Originally created 05/25/04

Back charter schools

Charter schools have not made much headway in South Carolina because local school districts see them as a nuisance or, even worse, as competition. The result is that very few charter schools have gotten a green light from the local districts.

So to overcome that obstacle, there's movement in the legislature to create a statewide school district that could override local school districts and, presumably, be more charter-school friendly. The proposal already has passed the full House and the Senate Education Committee, and awaits for a full Senate vote.

Even so, the bill is facing an uphill battle because two influential Democrats sitting on the education panel voted against it – Kay Patterson of Columbia and Ralph Anderson of Greenville.

Charter schools are independent public schools designed and operated by educators, parents, and educational entrepreneurs. As long as they get good academic results, they are allowed to experiment with different teaching techniques and operate outside the bureaucratic restraints of regular public schools.

Charter school opponents don't like taking money from traditional public schools to fund the charters. Under the current bill, the charter school would get the local school district's share of state and federal money for each student it en-rolled.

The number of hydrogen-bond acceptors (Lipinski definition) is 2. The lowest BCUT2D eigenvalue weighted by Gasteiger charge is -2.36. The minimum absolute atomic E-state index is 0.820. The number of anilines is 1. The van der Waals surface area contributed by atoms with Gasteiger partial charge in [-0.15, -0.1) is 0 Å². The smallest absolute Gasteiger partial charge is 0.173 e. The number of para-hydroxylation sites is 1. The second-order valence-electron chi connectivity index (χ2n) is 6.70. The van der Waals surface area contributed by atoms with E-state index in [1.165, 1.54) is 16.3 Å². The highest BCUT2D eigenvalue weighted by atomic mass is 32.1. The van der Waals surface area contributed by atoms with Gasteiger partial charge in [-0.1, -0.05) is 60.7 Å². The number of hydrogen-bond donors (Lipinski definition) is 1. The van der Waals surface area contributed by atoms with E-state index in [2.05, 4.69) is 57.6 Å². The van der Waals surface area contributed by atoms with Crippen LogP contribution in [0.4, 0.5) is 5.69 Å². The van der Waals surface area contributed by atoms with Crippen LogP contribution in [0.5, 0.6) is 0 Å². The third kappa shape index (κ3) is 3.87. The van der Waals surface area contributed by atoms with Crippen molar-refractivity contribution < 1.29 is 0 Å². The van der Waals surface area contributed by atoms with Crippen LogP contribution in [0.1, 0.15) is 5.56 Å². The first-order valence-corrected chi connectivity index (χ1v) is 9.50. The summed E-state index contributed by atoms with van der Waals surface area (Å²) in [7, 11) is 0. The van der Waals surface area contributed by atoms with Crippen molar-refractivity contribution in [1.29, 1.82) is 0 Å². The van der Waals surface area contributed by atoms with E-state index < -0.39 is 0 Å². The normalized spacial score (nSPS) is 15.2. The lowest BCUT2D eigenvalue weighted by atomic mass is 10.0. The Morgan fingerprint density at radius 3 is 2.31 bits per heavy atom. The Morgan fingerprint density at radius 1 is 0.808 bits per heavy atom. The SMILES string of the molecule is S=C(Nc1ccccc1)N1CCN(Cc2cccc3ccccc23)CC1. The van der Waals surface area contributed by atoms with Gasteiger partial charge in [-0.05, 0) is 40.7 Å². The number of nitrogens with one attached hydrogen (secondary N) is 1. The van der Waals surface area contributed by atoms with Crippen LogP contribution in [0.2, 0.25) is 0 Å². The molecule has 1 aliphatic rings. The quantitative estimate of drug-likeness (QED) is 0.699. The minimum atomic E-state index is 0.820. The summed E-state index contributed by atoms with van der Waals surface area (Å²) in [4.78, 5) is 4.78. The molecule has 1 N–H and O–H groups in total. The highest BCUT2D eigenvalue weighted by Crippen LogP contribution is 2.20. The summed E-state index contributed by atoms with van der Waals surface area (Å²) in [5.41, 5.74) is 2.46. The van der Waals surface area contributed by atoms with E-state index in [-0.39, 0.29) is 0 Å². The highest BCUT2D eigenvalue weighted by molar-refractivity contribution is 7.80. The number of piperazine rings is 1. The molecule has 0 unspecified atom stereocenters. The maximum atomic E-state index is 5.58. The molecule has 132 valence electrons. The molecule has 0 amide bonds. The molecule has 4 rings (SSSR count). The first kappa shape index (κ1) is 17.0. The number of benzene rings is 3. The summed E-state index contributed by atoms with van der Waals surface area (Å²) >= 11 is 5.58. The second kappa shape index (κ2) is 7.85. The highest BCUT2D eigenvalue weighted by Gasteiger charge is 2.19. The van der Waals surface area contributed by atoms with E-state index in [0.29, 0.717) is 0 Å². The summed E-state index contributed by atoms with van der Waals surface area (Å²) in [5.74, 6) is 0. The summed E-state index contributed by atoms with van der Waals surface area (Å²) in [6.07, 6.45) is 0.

The forces aligned against charter schools are basically proponents of the status quo – their only answer to public school problems is to give them more money. They oppose anything that smacks of innovation, challenges or competition. They don't regard students as customers, but as serfs. They've got them locked into a slave system of education from which few of them can escape.

Think about it. Americans have choice in about every area of their life except public schools, unless they're wealthy enough to send their kids to private schools.

They have choice in the homes, groceries and clothes they buy; the phone services they subscribe to; the programs they watch; in fact, being an American is largely about making choices.

But they have almost no choice in schools. Charter schools are a baby step in the direction of choice – at least a choice of putting kids in a different, experimental teaching environment to see if they'll learn better.As long as local districts stand in the way of charter schools, creating a statewide school district could prove to be a healthy antidote. South Carolinians concerned about their children's education should urge the Senate to move favorably on the charter school bill.


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